I once listed a property for rent on Craigslist that scammers ended up relisting for a third of my asking price. People would pull into my driveway and knock on my door while the listing was active and even after the listing I posted had expired too.
Business Insider reports, “Since lenders have tightened their requirements for getting a mortgage—which is making it harder to buy a home—the rental market is hot right now. Turns out, so is the online identity theft market, which is why it’s no surprise that identity thieves are attacking people who are looking to rent.”
Here’s how the scam often works. The scammer copies and pastes the ad and poses as the homeowner, who is conveniently away traveling on business overseas. In order to generate traffic, the scammer lists the ad for much less than is being asked. When people respond to the ad, the scammer tells them they can rent it out—all they have to do is forward him the first month’s rent via a money wire overseas. Some people will want to drive by to get a look without actually going in, and that’s enough for them to send the money.
The way I thwarted this crime under my watch was to continually scan Craigslist for keywords related to my ad to see if it was being posted by a scammer. When I discovered a fraudulent post, I emailed firstname.lastname@example.org with the link. Craigslist was very responsive and took the posts down. The scammer was equally diligent, however: I had to do this almost 20 times during the period I was renting out the apartment.
How can you protect yourself from scams like this, or other scams that take advantage of online classified ads?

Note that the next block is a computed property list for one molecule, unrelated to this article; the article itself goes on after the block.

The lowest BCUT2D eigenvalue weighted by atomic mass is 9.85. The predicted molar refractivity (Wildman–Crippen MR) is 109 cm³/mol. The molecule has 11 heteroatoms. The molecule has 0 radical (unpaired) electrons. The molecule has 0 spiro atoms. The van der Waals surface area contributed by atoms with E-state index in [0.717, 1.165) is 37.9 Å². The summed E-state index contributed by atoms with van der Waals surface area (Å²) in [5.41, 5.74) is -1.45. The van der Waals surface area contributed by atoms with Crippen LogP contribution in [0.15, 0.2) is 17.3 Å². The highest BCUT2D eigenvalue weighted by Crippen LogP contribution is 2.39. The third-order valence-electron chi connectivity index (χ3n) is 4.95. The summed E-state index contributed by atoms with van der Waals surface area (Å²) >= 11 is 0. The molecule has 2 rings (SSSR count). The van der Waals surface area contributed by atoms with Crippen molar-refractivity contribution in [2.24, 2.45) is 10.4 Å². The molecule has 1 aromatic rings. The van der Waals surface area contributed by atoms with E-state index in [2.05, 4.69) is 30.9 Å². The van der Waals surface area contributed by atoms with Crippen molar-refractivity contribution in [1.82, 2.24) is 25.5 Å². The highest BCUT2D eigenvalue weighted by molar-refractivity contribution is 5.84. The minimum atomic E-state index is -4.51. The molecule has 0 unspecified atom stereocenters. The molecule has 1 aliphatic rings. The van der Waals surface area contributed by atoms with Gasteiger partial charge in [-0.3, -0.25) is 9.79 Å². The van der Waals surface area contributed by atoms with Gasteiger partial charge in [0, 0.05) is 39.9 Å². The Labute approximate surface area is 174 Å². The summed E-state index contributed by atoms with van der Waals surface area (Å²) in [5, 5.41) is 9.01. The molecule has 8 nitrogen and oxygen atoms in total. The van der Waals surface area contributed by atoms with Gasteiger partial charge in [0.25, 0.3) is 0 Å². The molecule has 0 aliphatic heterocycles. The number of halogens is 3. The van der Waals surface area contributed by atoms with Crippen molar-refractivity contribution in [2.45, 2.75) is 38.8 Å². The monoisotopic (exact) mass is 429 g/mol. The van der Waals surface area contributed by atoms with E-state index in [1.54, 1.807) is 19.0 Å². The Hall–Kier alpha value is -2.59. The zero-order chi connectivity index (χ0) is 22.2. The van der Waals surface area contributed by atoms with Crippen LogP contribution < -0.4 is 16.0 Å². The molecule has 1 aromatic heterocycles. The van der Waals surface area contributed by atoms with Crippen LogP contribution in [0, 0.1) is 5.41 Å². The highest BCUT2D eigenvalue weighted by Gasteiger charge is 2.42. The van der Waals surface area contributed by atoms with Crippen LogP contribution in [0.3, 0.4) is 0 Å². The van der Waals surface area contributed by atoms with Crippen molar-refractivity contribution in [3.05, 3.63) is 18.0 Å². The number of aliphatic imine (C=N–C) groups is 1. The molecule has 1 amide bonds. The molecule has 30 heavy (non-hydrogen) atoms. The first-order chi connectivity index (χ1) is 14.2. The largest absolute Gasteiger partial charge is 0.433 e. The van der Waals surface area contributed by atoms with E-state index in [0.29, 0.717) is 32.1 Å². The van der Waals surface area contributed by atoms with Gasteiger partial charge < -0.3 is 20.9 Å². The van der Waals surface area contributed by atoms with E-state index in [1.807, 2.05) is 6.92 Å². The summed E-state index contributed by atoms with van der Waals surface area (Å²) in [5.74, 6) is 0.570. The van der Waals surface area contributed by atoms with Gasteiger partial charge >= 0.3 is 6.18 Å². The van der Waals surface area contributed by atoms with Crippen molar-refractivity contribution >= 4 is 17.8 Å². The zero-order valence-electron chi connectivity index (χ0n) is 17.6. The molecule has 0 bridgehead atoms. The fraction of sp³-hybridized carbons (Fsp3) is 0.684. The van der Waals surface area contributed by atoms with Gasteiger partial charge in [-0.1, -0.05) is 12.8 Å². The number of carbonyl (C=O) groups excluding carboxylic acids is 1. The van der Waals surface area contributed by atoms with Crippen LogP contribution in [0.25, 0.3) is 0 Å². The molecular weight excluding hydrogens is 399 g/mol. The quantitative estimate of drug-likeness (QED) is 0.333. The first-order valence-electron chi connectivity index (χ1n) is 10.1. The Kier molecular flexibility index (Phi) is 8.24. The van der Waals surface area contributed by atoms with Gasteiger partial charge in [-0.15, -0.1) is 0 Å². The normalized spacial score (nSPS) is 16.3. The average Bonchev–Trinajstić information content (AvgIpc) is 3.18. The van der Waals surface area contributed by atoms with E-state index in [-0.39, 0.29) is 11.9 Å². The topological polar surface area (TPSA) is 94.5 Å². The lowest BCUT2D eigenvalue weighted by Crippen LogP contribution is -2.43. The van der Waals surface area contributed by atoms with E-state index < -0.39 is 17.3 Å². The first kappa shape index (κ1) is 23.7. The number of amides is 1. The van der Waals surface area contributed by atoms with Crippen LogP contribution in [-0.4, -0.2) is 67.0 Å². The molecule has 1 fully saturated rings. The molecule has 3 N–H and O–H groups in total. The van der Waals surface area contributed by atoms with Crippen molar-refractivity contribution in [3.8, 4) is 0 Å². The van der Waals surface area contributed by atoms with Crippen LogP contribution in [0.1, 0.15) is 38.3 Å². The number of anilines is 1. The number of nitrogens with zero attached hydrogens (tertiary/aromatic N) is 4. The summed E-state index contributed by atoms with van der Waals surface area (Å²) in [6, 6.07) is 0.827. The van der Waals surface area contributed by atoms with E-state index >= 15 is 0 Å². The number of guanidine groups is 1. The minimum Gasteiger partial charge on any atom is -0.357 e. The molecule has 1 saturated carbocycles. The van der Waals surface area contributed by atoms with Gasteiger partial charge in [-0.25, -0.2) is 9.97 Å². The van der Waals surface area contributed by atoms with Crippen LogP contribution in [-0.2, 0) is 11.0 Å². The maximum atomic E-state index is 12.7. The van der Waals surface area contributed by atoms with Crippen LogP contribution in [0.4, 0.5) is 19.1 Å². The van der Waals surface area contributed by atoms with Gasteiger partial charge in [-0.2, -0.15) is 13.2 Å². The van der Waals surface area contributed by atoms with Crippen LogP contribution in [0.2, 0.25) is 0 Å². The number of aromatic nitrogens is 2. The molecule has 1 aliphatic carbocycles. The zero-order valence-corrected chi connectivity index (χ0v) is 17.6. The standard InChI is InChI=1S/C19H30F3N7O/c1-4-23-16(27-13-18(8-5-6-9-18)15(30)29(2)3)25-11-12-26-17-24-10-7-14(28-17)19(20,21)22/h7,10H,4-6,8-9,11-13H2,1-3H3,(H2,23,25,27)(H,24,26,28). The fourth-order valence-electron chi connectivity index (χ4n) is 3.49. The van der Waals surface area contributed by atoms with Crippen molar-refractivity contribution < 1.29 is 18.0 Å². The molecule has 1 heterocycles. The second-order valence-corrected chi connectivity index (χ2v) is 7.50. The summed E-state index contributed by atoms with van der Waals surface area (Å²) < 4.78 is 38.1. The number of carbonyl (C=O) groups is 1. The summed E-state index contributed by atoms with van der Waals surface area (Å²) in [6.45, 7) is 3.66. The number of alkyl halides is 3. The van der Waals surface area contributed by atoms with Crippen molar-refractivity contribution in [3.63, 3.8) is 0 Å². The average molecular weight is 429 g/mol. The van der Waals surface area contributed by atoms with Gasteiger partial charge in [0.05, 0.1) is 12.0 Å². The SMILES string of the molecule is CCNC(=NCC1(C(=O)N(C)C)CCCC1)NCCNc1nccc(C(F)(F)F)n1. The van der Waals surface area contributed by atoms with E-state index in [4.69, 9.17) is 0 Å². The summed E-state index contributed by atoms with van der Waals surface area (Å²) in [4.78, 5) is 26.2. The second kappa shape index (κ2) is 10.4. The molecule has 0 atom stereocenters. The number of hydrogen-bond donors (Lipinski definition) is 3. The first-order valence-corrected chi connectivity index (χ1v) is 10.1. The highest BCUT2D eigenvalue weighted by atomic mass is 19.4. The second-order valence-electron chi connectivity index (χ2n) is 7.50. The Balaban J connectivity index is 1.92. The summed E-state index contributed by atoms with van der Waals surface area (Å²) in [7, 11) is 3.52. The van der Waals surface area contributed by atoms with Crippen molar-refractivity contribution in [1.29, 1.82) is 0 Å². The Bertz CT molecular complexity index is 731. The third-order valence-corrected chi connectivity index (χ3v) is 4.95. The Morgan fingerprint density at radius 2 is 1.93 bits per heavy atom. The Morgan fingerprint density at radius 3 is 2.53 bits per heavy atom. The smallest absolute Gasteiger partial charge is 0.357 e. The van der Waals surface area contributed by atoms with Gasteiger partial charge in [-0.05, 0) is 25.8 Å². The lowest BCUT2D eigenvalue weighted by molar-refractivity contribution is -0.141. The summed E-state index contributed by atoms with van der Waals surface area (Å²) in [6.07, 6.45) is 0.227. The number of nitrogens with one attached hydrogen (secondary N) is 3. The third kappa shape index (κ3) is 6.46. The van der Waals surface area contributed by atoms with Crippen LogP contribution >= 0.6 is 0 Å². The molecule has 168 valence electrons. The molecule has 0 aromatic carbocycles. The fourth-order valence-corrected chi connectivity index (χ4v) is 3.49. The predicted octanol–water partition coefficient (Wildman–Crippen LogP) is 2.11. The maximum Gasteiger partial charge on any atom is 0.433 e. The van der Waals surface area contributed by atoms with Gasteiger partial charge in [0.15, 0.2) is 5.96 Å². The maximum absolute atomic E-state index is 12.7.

- Use common sense, be smart and pay attention. If you do that, you won’t fall for these types of cons.
- Be very careful who you contact and who contacts you. You never know who the person is or what his or her motivation may be.
- Whenever possible, deal locally. People who cannot meet you in your town are more likely to be scammers. And even when you do meet in person, you still should be wary.
- Never engage in online transactions involving credit cards, cashier’s checks, money orders, personal checks, Western Union, MoneyGram, cash or anything that requires you to send money to a stranger in response to money he or she has sent you. This is known as an advance fee scam.
- Be smart. Don’t disclose your financial information, including account or Social Security number, for any reason. Look out! Scammers will say anything in order to get this information.
Many classified sites stop fraudulent ads from being published in the first place by incorporating device-based intelligence that helps them assess risk upfront. Fraud prevention technology offered by iovation Inc. not only helps these sites identify repeat offenders coming in under multiple fake identities, but also detects when scammers are attempting to place multiple fraudulent ads using a variety of computers, tablets and smartphones to do so. This greatly helps rid these sites of undesirables and protects their valued members.
Robert Siciliano, personal security and identity theft expert contributor to iovation. He is the author of 99 Things You Wish You Knew Before Your Mobile was Hacked! See him knock’em dead in this identity theft prevention video. Disclosures.